After years of watching the masses fawn over the iPad (and every other PC maker scramble to come out with something that serves a similar purpose), I still can't ever imagine myself investing in one, let alone actually using one in place of a smartphone or laptop. I've met quite a few folks in my line of work that all ask me the same thing: "Should I buy an iPad?" It's worth noting that no one actually asks if "they should buy a tablet," but that's speaking more about Apple's absurdly enviable mind (and in turn, market) share than anything else. My response is always the same: "If you can't think of a reason you'd need it, you don't need it."
Tablets, for whatever reason, seem to defy logic when it comes to purchase rationalization in the consumer electronics realm. I've yet to meet a bloke who purchased an ultraportable without knowing full-well that they would take advantage of enhanced battery life and a highly mobile chassis. Everyone I've know that invested in a high-end gaming rig knew why they were shelling out on that $500 GPU (read: frames-per-second). And all of my movie cuttin' pals knew precisely why they just had to have a Thunderbolt RAID setup. But tablets? People are just buying these things in a fit of hysteria -- does anyone actually know why this "third device" is such a necessity? Let's dive a little deeper, shall we?
The obvious answers (and the not-so-obvious question)Look, I'm not disputing that tablets serve a purpose. I would've leaped for ever-loving joy if my middle school classes were delivered on one, and my photographing wife uses hers to show example poses to nervous brides and grooms who want to look good in their wedding album. But when it comes to using one as a tool for myself -- a device which should make me more productive -- slates have failed to provide me with a compelling reason to drop $500+ on yet another computing instrument.
And here's why. With qHD displays becoming the norm, most modern smartphones can nearly match even the highest-resolution tablet display. Pixel-for-pixel, I can see almost as much information in the palm of my hand as I can with an unwieldy screen that requires two hands to use with any precision whatsoever. And then, there's typing. Let's say I'm in class, or at a conference, or in a boardroom meeting, and I'm attempting to jot a few notes down for later. If needed, I can peck away with a shocking amount of accuracy using SwiftKey's magical prediction keyboard on insert-your-Android-phone-here... with one hand. Is it really worth the pocketbook hit to bring something else in there to do the same thing?
If you're asking what the big deal is with using both of your arms to operate a handheld computing apparatus, you're asking the wrong question. What you should be asking is this: "Why did I just spend $500 on a device that's just marginally easier to get work done on than the smartphone I already own, while being entirely more limiting than even a netbook from an OS standpoint?" If anything, it's just a testament to how immensely useful, longevous and mobile the modern day laptop truly is.
Look, tablets are weird to useC'mon, admit it. Slates are silly to hold and silly to operate. Ever tried taking a photo with a tablet? You're guaranteed to get perfect facial expressions for tomorrow's highlight image on Awkward Family Photos, but that's about it. Without a case, it's even awkward to type on a tablet. You're usually left with two options: propping it up against your leg, or laying it flat on a table and forcing yourself to hover directly over it, neither of which strike me as "natural." You might say that using one is no less strange than pecking away on a laptop, but if I have to sit down with it I might as well use something with a keyboard.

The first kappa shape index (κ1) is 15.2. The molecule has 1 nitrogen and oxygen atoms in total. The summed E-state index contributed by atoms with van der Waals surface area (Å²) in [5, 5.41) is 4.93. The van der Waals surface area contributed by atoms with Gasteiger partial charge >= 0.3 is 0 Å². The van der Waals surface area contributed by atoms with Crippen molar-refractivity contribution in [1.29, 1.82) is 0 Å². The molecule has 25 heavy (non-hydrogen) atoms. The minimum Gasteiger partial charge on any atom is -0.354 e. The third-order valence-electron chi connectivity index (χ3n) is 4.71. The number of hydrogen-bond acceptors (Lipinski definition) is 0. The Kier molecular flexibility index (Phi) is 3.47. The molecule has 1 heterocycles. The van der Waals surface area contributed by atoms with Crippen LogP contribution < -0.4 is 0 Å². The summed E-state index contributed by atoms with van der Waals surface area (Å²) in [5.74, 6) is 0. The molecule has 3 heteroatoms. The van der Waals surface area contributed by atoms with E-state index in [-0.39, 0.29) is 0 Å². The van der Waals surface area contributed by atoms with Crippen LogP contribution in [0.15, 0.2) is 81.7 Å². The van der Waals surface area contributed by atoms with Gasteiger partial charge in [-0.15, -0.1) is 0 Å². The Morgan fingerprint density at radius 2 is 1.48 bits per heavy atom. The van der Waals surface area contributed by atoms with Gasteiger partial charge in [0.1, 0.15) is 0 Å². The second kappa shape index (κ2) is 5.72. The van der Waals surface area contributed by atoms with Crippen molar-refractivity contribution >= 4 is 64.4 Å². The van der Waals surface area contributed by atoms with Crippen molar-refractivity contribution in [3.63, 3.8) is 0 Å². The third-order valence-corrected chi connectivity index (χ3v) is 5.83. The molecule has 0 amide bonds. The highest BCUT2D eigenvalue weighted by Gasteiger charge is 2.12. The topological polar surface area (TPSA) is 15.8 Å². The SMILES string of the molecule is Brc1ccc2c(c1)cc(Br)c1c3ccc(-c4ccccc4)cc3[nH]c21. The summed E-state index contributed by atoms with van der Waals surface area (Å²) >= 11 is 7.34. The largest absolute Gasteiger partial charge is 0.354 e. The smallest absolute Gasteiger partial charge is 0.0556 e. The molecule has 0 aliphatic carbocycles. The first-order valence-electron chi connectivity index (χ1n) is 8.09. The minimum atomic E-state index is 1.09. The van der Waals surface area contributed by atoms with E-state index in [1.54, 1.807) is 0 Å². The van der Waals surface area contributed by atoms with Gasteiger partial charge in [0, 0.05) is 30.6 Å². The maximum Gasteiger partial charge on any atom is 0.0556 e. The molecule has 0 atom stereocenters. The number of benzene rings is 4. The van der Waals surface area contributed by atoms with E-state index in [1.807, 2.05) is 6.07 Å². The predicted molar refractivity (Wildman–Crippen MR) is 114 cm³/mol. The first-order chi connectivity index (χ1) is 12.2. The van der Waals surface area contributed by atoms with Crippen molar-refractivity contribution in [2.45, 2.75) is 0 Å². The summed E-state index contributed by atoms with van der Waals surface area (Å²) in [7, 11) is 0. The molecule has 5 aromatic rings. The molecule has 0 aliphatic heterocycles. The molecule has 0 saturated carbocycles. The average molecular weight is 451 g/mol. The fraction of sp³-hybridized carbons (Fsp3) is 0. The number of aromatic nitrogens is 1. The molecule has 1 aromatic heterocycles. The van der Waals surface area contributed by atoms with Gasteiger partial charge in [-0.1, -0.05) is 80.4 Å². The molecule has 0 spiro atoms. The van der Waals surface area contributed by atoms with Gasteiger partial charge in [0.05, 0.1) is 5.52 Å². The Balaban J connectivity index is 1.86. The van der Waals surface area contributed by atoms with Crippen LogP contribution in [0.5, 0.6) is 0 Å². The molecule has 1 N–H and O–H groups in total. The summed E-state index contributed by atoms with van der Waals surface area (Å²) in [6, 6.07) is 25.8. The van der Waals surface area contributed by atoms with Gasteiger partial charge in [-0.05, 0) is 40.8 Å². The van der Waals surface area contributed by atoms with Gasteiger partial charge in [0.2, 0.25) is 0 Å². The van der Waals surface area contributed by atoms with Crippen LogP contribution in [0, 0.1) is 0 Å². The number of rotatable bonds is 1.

I also can't seem to grok the value in spending half a grand on something with a souped-up mobile OS. Marketers have stated from the start that a tablet is a "third device" -- something that's worth owning even if you already posses a smartphone and a laptop. I'm guessing it's because they know tablets aren't capable of replacing either. It's too big to fit into any pair of pants I own (MC Hammer digs from Halloween 2008 notwithstanding), and it's downright frustrating to use as a netbook replacement.
The "third device" requirement is manufacturedApple, and everyone else trying their best to hawk tablets, would have you believe that there's a huge hole in your technophile lifestyle that can only be filled by hauling around yet another contraption. I beg to differ. For consumers who don't consider themselves power users, you might be able to get away with using a tablet in place of a laptop. If that's you, fantastic. You just figured out a way to stick with only two devices, and you made the second one a good bit more compact. But if use things like Photoshop and Windows Movie Maker (real esoteric stuff, I tell ya), or you like to actually add attachments to your email from a file system, you'll probably find yourself in a place like myself: wondering what the heck the fuss is all about.
I'm not disputing the fact that the iPad is a runaway hit; Apple has sold millions, and it'll continue to dominate this landscape for the foreseeable future. Its shareholders are obviously thrilled with the demand. But here's a genuine question: how many of you actually use your tablet (of any brand) for productivity tasks as much as you thought you would when you lined up around the block to buy it? And after you invest a couple hundred in accessories to make it halfway useful, aren't you better off (financially and otherwise) with a bona fide laptop? For me, that answer is "yes."
- Key specs
- Form factor Tablet
- Operating system Android (Honeycomb [3.x])
- Screen size 10.1 inches
- Storage type Internal storage (16 GB, Flash)
- Camera (integrated) 3 megapixels
- Maximum battery life Up to 9 hours
- Dimensions 6.9 x 10.1 x 0.34 in
- Weight 0.04 oz
Apple iPad Air 2
HP webOS 3.0